Entertainment

Colbert is Struggling Already

It's early, but signs point to ratings woes

Is it Leno vs. Letterman all over again with the just-launched Stephen Colbert era?

We all know who won that slugfest.

Jay Leno’s “Tonight Show” featured a host willing to poke both the left and the right during his politically charged monologues. David Letterman’s “Late Show,” in comparison, grew increasingly partisan with his liberal leanings in its waning months, ignoring the fact that a late night network show needs a broad base to thrive.

Leno towered over Letterman’s ratings for the bulk of the men’s head-to-head competition. Now, Colbert’s overtly liberal presentation could be repeating TV history.

Colbert took over “The Late Show” last week, scoring some impressive guests in the process. George Clooney. Vice President Joe Biden. Scarlett Johansson. Former Florida Gov. Jeb Bush. And more heavy hitters are on the way, including Sen. Ted Cruz of Texas and current GOP front-runner Donald Trump.

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The media fawned despite a seriously weak opening night performance. And yet the ratings thus far are anything but blockbuster. Yes, the Sept. 8 “Late Show” debut scored big, both thanks to a curiosity factor and the Clooney-Bush one-two guest punch. Each subsequent night, Colbert fell back to second place during Week One. Also of note: Jimmy Fallon’s “Tonight Show” emerged as the winner in the coveted 18- to 49-year-old demographic in total.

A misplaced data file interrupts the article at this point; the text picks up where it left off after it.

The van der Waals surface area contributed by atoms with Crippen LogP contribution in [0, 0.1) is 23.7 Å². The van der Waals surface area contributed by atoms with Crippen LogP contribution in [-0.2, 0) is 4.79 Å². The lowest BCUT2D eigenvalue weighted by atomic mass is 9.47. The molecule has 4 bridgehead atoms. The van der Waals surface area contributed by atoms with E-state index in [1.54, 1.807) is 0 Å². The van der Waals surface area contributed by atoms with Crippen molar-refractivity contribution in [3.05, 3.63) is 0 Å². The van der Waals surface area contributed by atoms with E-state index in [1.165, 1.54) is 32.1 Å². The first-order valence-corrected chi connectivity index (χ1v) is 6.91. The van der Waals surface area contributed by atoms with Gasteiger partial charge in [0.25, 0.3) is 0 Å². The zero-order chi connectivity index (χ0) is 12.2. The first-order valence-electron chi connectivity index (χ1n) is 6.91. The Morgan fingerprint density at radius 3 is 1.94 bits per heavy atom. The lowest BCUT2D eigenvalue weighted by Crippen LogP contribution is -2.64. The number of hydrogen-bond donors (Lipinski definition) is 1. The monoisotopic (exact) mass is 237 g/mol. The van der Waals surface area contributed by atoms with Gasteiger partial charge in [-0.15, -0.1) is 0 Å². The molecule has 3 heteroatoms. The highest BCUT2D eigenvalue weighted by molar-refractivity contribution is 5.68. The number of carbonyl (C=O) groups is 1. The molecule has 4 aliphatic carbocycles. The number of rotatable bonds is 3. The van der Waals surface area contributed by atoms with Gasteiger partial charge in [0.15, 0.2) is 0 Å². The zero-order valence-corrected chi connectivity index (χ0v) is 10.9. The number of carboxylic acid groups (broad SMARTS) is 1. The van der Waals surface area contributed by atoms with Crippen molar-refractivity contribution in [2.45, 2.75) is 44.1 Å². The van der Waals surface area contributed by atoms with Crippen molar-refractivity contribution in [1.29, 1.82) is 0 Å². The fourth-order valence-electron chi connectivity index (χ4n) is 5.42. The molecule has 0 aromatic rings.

Johnny Carson’s “Tonight Show” grabbed Middle America, not just the elites.

Colbert is pulling better numbers than Letterman at this time last year, but by then Letterman was on creative fumes and had lost some of his cultural momentum. People had tuned out, and the younger crowd had never really tuned in.

Colbert thrived while hosting “The Colbert Report” on Comedy Central for nearly a decade. Cable shows often appeal to a smaller demographic, finding success with more modest ratings. That meant Colbert’s GOP bashing could snag liberal viewers without worrying if any Red State types were watching.

That isn’t the case with a broadcast network program. Johnny Carson’s “Tonight Show” grabbed Middle America, not just the elites. He hit both sides — Washington politicians were the punchline — from both parties. His successor, Leno, did the same. Now current “Tonight Show” host Fallon is following suit. He’s more likely to engage in a lip sync battle that insult conservatives or liberals, for that matter.

Fallon effortlessly took the late night baton from Leno last year, and is enjoying solid ratings and social media love as a result.

So where does that lead Colbert, whose partisanship is already obvious to his audience? Time will tell. A quick glance at the late night landscape suggests Colbert has only one way to go from here — and that’s down.

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